A horse stands on a fog-shrouded hill at a farm on Shannonville Road in Tyendinaga Township northeast of Belleville, Ont.
Across Canada, the last of the snow and ice is melting away from a vast expanse of farmers’ fields, making way for the planting of this year’s crops.
And — suggests a new Canadian study — making an unexpectedly large contribution to greenhouse gasses and climate change.
Strange as it might seem, the thawing of frozen cropland burps nitrous oxide into the atmosphere at rates far greater than previously thought, meaning agriculture’s role in producing the greenhouse gas has been greatly underestimated, according to University of Guelph research.
“It was surprising to see the results,” says Ron Bonnett, president of the Canadian Federation of Agriculture. “I don’t think anyone would have expected that.”
The study’s lead author, Guelph atmospheric sciences professor Claudia Wagner-Riddle, said farmers ought to consider taking climate-change countermeasures, including leaving nitrogen-absorbing “cover crops” on their fields all winter.
While still much less of a factor than industrial sources of pollution, the greenhouse-gas spewed out by croplands shouldn’t be ignored, she said, noting that it also degrades the Earth’s ozone layer.
A snowmobile trail recedes into a farm field as spring slowly makes its presence known near Stratford, Ont
“It’s a side effect of agriculture that could be addressed with some relatively simple measures,” said Wagner-Riddle. “We are always going to have to eat, so this is not going to go away.”
Farmers are, in fact, concerned about their industry’s part in the climate-change phenomenon, which also includes methane emissions from livestock manure, said Bonnett.
But some of the recommended measures are costly — and could undercut Canadian producers’ competitiveness if the U.S. government does not insist on similar steps, he said.
Bonnet said farmers need incentives to take action, like the cap-and-trade system more typically associated with power plants and other fossil-fuel burning polluters.
Nitrous oxide — commonly known as laughing gas and used as a dental anesthetic — accounts for well under 10 per cent of greenhouse gas emissions. But it’s almost 300 times as potent as carbon dioxide at trapping energy, the greenhouse effect believed to be warming the planet.
It has long been known that agriculture is a prime source of nitrous oxide emissions, due largely to the nitrogen-based fertilizers used to produce food worldwide.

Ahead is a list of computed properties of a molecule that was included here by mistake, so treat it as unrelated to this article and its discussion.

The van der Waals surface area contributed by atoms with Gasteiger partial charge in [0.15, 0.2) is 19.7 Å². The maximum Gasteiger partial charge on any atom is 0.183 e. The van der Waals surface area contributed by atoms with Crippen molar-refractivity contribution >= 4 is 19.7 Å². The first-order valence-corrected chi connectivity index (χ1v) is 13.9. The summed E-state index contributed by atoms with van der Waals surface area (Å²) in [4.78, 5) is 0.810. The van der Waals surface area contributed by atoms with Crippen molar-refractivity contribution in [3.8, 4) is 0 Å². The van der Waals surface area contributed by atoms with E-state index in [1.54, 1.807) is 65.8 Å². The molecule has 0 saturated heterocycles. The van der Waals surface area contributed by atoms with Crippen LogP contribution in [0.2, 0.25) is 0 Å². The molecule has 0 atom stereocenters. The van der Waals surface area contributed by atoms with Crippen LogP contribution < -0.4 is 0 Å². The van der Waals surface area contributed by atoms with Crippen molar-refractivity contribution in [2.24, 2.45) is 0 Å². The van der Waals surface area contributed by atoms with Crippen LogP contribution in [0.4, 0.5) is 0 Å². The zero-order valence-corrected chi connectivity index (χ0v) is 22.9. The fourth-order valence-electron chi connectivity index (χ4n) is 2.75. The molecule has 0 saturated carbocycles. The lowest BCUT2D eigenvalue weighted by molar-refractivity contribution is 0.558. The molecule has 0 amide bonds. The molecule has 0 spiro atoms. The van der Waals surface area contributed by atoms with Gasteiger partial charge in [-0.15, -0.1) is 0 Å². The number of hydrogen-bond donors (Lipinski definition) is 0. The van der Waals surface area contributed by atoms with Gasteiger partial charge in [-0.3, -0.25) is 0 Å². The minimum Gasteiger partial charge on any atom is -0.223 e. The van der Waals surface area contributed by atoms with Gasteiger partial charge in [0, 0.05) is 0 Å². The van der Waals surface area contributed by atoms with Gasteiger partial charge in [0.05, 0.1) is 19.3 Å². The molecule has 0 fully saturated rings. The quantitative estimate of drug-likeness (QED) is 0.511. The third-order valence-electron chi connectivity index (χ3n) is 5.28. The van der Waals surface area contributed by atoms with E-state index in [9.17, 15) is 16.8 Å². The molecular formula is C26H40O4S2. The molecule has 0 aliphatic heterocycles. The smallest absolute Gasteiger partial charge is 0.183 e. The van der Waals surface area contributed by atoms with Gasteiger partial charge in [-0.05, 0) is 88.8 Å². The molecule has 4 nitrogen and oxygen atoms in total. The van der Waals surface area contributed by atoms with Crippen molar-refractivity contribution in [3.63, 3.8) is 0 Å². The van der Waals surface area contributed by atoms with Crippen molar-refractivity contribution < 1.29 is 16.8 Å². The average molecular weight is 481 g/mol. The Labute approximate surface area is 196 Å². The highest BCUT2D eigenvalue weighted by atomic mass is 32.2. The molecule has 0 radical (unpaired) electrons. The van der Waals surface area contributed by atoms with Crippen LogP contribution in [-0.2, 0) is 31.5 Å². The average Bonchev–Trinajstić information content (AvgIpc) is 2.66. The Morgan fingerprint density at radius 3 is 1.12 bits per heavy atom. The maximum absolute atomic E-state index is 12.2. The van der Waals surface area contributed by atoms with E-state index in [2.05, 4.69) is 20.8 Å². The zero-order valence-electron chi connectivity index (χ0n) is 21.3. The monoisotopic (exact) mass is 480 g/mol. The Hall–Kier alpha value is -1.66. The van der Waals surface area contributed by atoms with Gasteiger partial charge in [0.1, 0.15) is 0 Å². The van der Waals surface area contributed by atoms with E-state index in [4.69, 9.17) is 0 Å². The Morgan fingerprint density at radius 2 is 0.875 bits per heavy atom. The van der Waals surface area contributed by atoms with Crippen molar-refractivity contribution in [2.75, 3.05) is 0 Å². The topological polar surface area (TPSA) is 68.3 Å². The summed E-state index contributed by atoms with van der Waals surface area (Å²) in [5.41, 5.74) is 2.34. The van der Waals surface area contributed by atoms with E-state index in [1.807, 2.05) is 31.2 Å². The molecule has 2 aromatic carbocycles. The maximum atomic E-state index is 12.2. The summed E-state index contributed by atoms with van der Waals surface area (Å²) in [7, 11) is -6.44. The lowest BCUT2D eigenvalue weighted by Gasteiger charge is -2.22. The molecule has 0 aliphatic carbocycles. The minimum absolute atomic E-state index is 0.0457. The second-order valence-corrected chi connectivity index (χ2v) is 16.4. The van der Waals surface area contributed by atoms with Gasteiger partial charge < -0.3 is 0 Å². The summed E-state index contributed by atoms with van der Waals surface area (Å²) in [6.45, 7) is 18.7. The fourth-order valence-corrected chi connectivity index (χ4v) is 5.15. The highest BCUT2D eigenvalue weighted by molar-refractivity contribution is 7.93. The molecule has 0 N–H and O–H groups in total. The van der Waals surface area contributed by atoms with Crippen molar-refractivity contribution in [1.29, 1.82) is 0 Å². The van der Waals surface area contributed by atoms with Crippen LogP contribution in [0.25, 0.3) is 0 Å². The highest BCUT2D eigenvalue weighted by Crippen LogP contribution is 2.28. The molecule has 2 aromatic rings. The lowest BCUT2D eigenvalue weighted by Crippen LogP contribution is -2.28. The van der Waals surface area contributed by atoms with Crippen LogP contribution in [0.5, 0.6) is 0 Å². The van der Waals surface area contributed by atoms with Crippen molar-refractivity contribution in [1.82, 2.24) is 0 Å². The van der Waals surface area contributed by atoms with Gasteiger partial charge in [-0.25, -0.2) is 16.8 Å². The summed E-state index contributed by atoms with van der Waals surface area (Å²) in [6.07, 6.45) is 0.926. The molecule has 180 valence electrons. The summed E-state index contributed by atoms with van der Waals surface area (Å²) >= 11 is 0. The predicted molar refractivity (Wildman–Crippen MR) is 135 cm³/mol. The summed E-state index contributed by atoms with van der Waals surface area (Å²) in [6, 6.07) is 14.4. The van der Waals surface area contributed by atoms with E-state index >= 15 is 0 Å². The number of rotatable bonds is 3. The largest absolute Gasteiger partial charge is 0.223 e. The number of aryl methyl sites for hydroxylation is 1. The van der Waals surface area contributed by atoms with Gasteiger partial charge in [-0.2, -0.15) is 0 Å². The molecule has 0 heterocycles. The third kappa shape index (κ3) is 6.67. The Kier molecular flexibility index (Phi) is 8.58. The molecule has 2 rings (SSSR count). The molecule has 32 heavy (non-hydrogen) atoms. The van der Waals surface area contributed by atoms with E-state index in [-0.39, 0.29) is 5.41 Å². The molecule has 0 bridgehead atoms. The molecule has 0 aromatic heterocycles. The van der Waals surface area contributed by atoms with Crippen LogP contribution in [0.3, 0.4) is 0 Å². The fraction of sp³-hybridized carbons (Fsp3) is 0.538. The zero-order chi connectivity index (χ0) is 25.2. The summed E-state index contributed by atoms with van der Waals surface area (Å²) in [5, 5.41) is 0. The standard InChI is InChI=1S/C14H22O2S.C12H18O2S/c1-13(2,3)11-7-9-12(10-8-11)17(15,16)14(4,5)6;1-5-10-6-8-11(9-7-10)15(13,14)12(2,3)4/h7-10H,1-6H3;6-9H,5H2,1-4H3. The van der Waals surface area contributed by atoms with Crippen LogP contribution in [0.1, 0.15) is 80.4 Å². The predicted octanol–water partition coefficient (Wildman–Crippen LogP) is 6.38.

But largely overlooked was the impact of fields in northern climates that freeze during the winter and then thaw, said Wagner-Riddle, whose study was published in the journal Nature Geoscience.
As the ground defrosts, microbial activity releases nitrous oxide into the environment.
The Guelph team set up devices on fields in Ontario and Manitoba that automatically analyzed the gases flowing upward, for 14 and nine years respectively, to account for yearly variations in conditions.
They then gathered readings from 10 other locations in Canada, as well as in the U.S., Japan, China and Germany, and extrapolated their findings to cropland worldwide that is subject to freezing and thawing.
Their conclusion: the unique process churns out a teragram — one billion kilograms — of nitrous oxide a year, a source never quantified before.
That would mean the contribution of agriculture to production of the gas has been underestimated by 17 to 28 per cent, says Wagner-Riddle’s study.
But wouldn’t global warming itself counteract the phenomenon, reducing the amount of farmland that freezes in winter? In fact, the opposite may be occurring, said the Guelph professor.
Climate change can reduce the amount of snow, which serves as an insulating layer on soil, meaning that ground might be more likely to freeze, not less.
Planting cover crops that remain in the earth over winter, as well as no-till farming — where the ground is not churned up after harvest — have been shown to reduce nitrous oxide emissions, she said.
Bonnett said a majority of Canadian farmers have already embraced no-till farming and some are using cover crops now. Both measures have benefits apart from helping the environment, he said.